7 Def. Scouting Report Essentials

Oct 25, 2018 | Defense, Scouting Reports, Program Development, Self-Scout

By Nick Hill 

Safeties Coach

Santa Rosa Junior College

Editor's Note:  Coach Hill is entering his first year as safeties coach at Santa Rosa JC.  Prior to this assignment, he spent 2 seasons as the quality control coach at Cal Poly while also assisting as a linebacker coach.  Coach Hill started his coaching career coaching outside linebackers at Santa Rosa JC after graduating from Linfield College in 2008.



srjcEach week defensive staffs across the country face the challenge of formulating a game plan that will slow down today’s high-powered offenses.  In order to do this, they must have an understanding of what they are up against including strengths, weaknesses, tendencies, and developing an overall feel for what the offense is trying to do.  The process of breaking down film accurately as well as creating scouting reports will help your staff achieve this and hopefully lead to a game plan that will allow them be successful on game day.  Listed in this article are some ideas on how a defensive staff can go about preparing for an offense on a week to week basis. 


1. Grouping Plays by Field Zones and Down and Distance

One task you want to take care of before you start to break down the opponent film is set up your program that groups together plays by field position and down and distance.  By putting these into the settings of your film breakdown program, it should automatically put the field position in for you based on what yard line you type in when you are doing the down and distance segment. Below is an example of how you may want to set up the field position on your program.

-1 to -5 YDL= Backed up

-6 to -19= Coming out

-20 to -50=Field Zone Minus

49 to 26= Field Zone plus

25-16 YDL=High Red Zone

15 to 5 YDL=Red Zone

4 YDL to 1 YDL= Goal line

The same thing goes for field position.  Listed below is an example of how you can set up your distances.

2nd & 11+=2nd & Extra-Long

2nd & 7-10 yds=2nd & Long

2nd & 4-6 yds=2nd & Medium

2nd & 1-3 yds =2nd & Short

***You can set up third down the same way

The first part of film entry is known as Down & Distance (D&D).  To do this aspect it is best to get an official play by play from the games that you are breaking down.  If you can’t find an official box score you may have to go off the scoreboard shot, or you may have to look at the down markers on the field and try and eyeball the distance.  When working on the D &D part of the film, one person will read the play by play, while the other person enters the data into the computer and ensures that the play by play matches up with the film.  If for whatever reason this doesn’t match up then you need to stop and figure out what the problem is.  I’ve found common problems include: missing clips from the film, clips that are out of order, end zone and sideline view not matched up, or the play by play will be off or missing a play.  Whatever the problem is, it is important that it is fixed right away so that it doesn’t throw the rest of the film off and ensures accuracy.  Other information that should be entered into the film during this time period include:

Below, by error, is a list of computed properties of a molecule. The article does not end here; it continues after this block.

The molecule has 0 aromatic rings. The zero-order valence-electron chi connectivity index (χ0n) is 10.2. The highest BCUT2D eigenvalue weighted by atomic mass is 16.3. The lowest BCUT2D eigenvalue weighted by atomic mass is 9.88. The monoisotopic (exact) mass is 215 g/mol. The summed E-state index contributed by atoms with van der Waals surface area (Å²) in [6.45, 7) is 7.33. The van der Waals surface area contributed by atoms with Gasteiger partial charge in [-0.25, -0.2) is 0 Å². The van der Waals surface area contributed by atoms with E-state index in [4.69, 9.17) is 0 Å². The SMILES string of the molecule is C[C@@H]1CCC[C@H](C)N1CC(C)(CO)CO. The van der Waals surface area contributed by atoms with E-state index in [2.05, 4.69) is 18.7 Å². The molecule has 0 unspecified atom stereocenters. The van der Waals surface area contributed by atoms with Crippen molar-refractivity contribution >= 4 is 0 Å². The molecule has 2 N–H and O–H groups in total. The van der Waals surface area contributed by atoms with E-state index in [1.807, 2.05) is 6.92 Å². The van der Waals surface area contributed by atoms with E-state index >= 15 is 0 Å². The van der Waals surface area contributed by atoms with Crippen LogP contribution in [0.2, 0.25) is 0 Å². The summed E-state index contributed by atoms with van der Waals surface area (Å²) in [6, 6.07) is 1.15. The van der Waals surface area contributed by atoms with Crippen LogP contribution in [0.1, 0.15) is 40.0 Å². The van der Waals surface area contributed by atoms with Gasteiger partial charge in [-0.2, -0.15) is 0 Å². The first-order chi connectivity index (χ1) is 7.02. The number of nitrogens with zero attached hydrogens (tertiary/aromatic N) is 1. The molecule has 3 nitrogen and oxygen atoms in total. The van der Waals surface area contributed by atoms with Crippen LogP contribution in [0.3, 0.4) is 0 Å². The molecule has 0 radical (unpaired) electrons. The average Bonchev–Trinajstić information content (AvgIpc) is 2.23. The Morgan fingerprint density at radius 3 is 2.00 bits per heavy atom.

• 1st play of series

  • Series number

  • Punts

  • Turnovers

  • Sacks

  • Scrambles

  • Penalties

  • Quarter.

General information summary

  • Use play by play and partner if possible to ensure accuracy

  • Information to be entered into film-quarter, 1st play of series, series number, when the series ends (punt, turnover on downs, turnover), down and distance, hash (from defensive point of view), run/pass, yds. gained/lost on play, incomplete/complete, enter penalties, QB scrambles,


2. Evaluating Formation and Personnel

The next information to be put in is the formation/personnel of the offensive team.  Before getting started with the data entry for this section you should print out a two deep depth chart as well as a roster to help with personnel identification.  One thing I found helpful when doing this was taking a small sticky note and putting it on the two deep with a column for QB’s, RB’s, WR and TE’s.  I would then write down the number of the players in the appropriate column as the game went on, making my own two deep that was easier to read.  When entering personnel data into the film it is important that you are not only accurate but that you are also consistent in what you are labeling the personnel groupings.  This requires a lot of attention to detail.  Throughout the season you may run into a team that uses a primary personnel group, but gives you formations that are of another personnel group.  An example of this would be a team that runs a lot of 12 personnel but has an athletic tight end that will at times line up in a detached position in the slot, giving them an 11P look.  Although the offense is presenting and 11P picture, the film should still be labeled as 12P, to distinguish from when the offense is truly in 11P.  Other scenarios to keep in mind that may come up during the season include teams that use two QB’s, or perhaps they bring in another quarterback for a wildcat type of package.  These should be labeled with something to distinguish them to allow them to be sorted out later when the film cutups are being made.  If a team runs wildcat but the regular QB stays in the game, then just label it what the personnel is, and add wildcat in the formation or backfield set box.  Others scenarios to watch out for include extra OL in the game, especially by the goal line or in short yardage situations.

Formation/ Personnel summary

  • Personnel

  • Formation name/ backfield (note for 20/21/22P groups make sure to label whether the two backs in the backfield are both tailbacks or